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How would I go about determining the basis for the vector space $F(X,V)$ of all functions mapping an element of any arbitrary set $X$ to some vector space $V$ with the usual definition of addition and scalar multiplication on functions, should I already know the basis for that vector space?

I tried to extend the notion of the basis of the vector space of linear maps $F(X,F)$ from some set $X=\{a_0,...,a_n\}$ to an arbitrary field where the basis was made up of functions defined as $f_i(a_j)=1$ when $i=j$ and $0$ otherwise. However I have had no such luck developing the idea for $F(X,V)$.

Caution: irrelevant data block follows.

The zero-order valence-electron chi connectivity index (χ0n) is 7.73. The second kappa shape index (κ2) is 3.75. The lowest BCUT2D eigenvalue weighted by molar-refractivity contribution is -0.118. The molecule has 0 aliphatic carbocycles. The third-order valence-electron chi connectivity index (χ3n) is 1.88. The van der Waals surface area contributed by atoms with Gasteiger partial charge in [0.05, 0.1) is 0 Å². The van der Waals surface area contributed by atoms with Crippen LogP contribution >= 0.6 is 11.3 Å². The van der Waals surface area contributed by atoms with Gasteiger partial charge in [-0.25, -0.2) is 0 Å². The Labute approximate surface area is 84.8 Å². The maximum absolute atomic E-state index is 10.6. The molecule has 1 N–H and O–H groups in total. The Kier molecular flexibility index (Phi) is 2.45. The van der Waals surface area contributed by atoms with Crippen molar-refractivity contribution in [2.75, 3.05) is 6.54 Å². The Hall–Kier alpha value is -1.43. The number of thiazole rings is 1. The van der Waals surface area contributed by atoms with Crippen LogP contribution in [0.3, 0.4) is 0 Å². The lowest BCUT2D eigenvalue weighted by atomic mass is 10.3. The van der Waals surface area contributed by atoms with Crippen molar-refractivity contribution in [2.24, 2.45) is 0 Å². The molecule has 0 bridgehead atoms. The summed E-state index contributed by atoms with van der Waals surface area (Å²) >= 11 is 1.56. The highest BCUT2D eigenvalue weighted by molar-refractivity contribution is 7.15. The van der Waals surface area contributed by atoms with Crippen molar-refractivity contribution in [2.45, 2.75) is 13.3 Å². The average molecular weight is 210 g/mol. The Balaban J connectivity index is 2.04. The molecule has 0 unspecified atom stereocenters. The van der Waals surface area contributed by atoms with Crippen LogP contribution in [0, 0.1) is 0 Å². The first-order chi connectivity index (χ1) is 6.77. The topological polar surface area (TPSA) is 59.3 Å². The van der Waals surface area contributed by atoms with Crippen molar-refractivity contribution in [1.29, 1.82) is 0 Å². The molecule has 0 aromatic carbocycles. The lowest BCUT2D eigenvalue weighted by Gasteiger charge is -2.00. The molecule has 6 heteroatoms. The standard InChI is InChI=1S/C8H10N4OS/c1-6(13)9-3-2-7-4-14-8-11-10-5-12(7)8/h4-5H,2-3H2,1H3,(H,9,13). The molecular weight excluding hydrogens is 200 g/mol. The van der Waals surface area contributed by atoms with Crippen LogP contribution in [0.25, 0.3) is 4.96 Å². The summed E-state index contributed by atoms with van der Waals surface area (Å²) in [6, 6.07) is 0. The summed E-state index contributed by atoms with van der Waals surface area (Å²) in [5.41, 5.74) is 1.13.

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Here's an answer, assuming that $V$ is finite-dimensional. Let $B$ be a basis of $V$. For each $x\in X$ and each $w\in B$, let $f_{x,w}\in F(X,V)$ be the function defined by$$f_{x,w}(y)=\begin{cases}w&\text{ if }y=x\\0&\text{ otherwise.}\end{cases}$$Then $\{f_{x,w}\,|\,x\in X\wedge w\in B\}$ is a basis of $F(X,V)$.

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  • $\begingroup$ This does'nt work if $X$ is infinite : for example a non-zero constant function can't be obtained as a finite linear combination of $f_{x,w}$, as it would be zero for some $y$. This is also true for the case $V=F$ mentioned in the OP. $\endgroup$ – Arnaud D. Dec 8 '17 at 15:30

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